Greg Mariano slowed down to speed up

Greg Mariano nearing the second mile mark during the 2017 Army Ten-Miler. Photo: Dustin Whitlow/DWhit Photography

In 2007, Greg Mariano ran the worst race of his life when he attempted, and did not finish, the New York City Marathon. He considered giving up running for good after that. But less than 11 years later, Mariano is turning heads as one of DC’s fastest improving sub-elite runners.

Originally from Colonie, N.Y., Mariano can still remember the first time he discovered his knack for running. During his high school freshman gym class, he was asked to run as far as he could for 12 minutes. Mariano ended up running 8.5 laps. “I don’t know what possessed me to try so hard,” he jokes.

Mariano’s 8.5 laps caught the attention of the cross country coach, who came into his class and pressured him to join the team mid-way through the 1999 season. “I didn’t even know who he was,” recalls Mariano. He was initially reluctant to join, knowing that it would mean less free time after school, but after a bit of coaxing, Mariano accepted the coach’s offer.

After high school, Mariano ran two seasons of Division III cross-country and four seasons of track at Rensselaer Polytechnic Institute in Troy, N.Y.

Following his undergraduate career, Mariano made his first post-collegiate race attempt at the New York City Marathon, but DNF’ed at mile 20. It was the worst race he ever ran. It was so demoralizing that Mariano did not want to compete anymore after that.

In 2009, Mariano took a job that brought him to Arlington. Though no longer competing, Mariano started running again, using running as a way of commuting to and from work. But the sub-3-mile commute from Shirlington to Ballston didn’t provide him with significant amount of mileage each day.

A few years later, Mariano moved to a new home in Lincolnia, now six miles away from his work in Ballston. That was when things started to change. Now running significant mileage each day, Mariano decided to try his hand at racing again.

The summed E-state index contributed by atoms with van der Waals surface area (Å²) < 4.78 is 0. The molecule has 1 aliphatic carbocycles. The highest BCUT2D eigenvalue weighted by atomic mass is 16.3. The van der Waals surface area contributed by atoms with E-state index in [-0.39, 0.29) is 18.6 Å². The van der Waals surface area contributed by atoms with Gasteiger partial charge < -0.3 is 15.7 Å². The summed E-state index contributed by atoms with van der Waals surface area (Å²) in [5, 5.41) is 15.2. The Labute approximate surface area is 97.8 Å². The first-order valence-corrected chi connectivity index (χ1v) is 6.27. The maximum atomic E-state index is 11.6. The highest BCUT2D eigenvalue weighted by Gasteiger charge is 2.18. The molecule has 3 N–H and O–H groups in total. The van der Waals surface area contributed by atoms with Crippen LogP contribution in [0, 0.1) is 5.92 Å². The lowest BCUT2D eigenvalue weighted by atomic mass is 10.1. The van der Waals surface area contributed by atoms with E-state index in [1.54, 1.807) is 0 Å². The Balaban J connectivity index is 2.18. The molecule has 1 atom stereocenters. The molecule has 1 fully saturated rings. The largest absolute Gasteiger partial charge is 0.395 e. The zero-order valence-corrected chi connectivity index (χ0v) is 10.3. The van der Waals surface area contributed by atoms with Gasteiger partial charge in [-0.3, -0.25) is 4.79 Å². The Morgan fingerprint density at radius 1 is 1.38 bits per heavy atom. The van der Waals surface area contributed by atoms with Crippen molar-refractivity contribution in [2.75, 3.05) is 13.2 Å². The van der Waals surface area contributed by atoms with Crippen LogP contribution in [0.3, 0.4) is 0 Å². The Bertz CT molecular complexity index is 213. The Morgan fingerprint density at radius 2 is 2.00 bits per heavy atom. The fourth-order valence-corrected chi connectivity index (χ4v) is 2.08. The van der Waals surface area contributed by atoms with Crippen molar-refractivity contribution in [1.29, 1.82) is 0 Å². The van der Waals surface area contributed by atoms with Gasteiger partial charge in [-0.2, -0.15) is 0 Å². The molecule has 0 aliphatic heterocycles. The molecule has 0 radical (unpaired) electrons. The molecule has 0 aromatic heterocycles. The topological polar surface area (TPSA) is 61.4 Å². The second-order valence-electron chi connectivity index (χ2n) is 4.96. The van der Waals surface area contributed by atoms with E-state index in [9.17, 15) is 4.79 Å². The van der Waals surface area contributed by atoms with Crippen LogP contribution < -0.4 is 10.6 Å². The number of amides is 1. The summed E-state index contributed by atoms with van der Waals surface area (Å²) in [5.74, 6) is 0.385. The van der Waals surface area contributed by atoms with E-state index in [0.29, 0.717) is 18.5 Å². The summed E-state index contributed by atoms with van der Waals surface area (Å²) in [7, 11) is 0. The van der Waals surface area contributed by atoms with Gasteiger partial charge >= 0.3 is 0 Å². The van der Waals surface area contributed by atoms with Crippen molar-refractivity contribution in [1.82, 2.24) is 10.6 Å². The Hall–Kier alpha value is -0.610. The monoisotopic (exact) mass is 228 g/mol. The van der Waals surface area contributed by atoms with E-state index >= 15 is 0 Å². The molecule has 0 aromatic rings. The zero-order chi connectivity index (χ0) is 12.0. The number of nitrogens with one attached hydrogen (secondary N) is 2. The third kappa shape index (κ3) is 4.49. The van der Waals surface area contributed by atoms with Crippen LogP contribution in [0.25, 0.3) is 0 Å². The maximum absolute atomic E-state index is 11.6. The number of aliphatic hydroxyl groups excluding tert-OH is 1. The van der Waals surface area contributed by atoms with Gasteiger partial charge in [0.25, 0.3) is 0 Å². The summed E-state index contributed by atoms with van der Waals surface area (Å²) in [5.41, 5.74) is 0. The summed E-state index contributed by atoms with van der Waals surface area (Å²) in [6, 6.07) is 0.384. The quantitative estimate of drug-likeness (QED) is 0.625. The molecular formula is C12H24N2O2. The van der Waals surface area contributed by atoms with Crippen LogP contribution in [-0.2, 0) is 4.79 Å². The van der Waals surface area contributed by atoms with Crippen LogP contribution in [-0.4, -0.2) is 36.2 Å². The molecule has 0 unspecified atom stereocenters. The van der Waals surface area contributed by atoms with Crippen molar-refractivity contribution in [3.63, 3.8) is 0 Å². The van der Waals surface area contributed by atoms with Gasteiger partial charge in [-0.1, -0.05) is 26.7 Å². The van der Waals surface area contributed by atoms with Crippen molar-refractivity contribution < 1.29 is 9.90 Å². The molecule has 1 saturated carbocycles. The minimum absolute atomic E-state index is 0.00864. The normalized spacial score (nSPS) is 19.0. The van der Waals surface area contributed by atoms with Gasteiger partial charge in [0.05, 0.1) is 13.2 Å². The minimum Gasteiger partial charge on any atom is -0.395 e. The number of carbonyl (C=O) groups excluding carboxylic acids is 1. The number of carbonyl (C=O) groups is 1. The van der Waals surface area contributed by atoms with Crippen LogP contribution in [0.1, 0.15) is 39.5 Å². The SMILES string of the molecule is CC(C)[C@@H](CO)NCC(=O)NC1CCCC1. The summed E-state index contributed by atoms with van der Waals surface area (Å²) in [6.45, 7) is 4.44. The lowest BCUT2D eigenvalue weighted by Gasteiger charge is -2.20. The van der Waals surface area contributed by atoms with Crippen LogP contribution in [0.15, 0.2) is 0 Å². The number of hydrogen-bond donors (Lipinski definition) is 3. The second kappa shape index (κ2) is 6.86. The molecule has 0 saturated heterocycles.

Mariano trained on his own and ran the Marine Corps Marathon in 2011, his first big race after New York in 2007. In his debut race back, he ran 2:52:08.

But despite his success in the Marine Corps Marathon, Mariano said the real surprise came after his success in the Army Ten-Miler in 2012, when he finished 53:30.

“That was my wakeup call that I had potential,” he said.

An epidemiologist by day, Mariano had to get creative to fit running into his schedule. Run commuting to and from work provided most of his weekday mileage and he ran long runs during the weekend. Most of his runs, regardless of length, were at fast paces.

Things were looking up for Mariano. He ran 2:34:57 in the 2013 Boston Marathon, then 2:29:26 in Richmond the same year. His times were getting faster. But in the 2014 Boston Marathon, he finished 2:38:59, putting an end to his streak of improvement.

“I burned out during training,” he said. After his 2014 Boston Marathon, Mariano knew he needed a different strategy. So instead of training on his own, he decided to enlist the help of Capital Area Runners (CAR) Coach George Buckheit.

“[Buckheit] seemed to do a good job training marathon guys,” he said.

The first thing Mariano learned from his new coach was to slow down.

“Coach made sure I wasn’t overtraining.” And to his surprise, the slower pace paid off. “I joined [CAR] in May 2014. Just within a few months of light training, I PR’ed in the 10K [at the Lawyers Have Heart 10K].”

“I would push a little too hard when I trained on my own,” Mariano now realized. Though his mileage was similar to what he had been doing before, just by dropping the pace, that much made all the difference.

“I felt confident about dropping the pace because that’s what George was recommending,” he said. “Workouts aren’t terribly long and I’m not straining during the workouts. [I’m] not killing myself like I used to.”

Mariano also learned how better to build up to faster paces. Instead of running a constant speed throughout the run, Mariano now starts slow and gradually increases pace. He even notices a similar trend in his races. Since joining CAR, the vast majority of his races have had negative splits.

His biggest breakthrough came in the 2014 Navy/Air-Force Half Marathon, where he beat his half-marathon PR by three minutes, only four months after joining CAR.

Though his overall mileage dropped after the birth of his daughter in 2017, that has not stopped Mariano’s incredible success. Recently, he even won the 2018 Shamrock Half-Marathon with a time of 1:08:56.

Mariano’s favorite workout is an easy Saturday run with his teammates. He likes to be social, but doesn’t enjoy training for the sake of training. Instead, Mariano says he enjoys running when it provides a purpose like racing, socializing, or commuting.

“I don’t enjoy leaving the door and running [just to run],” he said. “It’s not necessarily a passion that drives me. [Running] fulfills my social needs and transportation needs.”

And when it comes to running, he has nothing to hide. “All of my runs are public access,” he said. “It’s all on Strava.”

When asked what advice he has for runners, Mariano said, “I recommend to anyone if they can that they should run commute.”

And when asked if he has any tips for runners hoping to improve, Mariano said, “I always recommend slowing down. I like to save [energy] for the race.”

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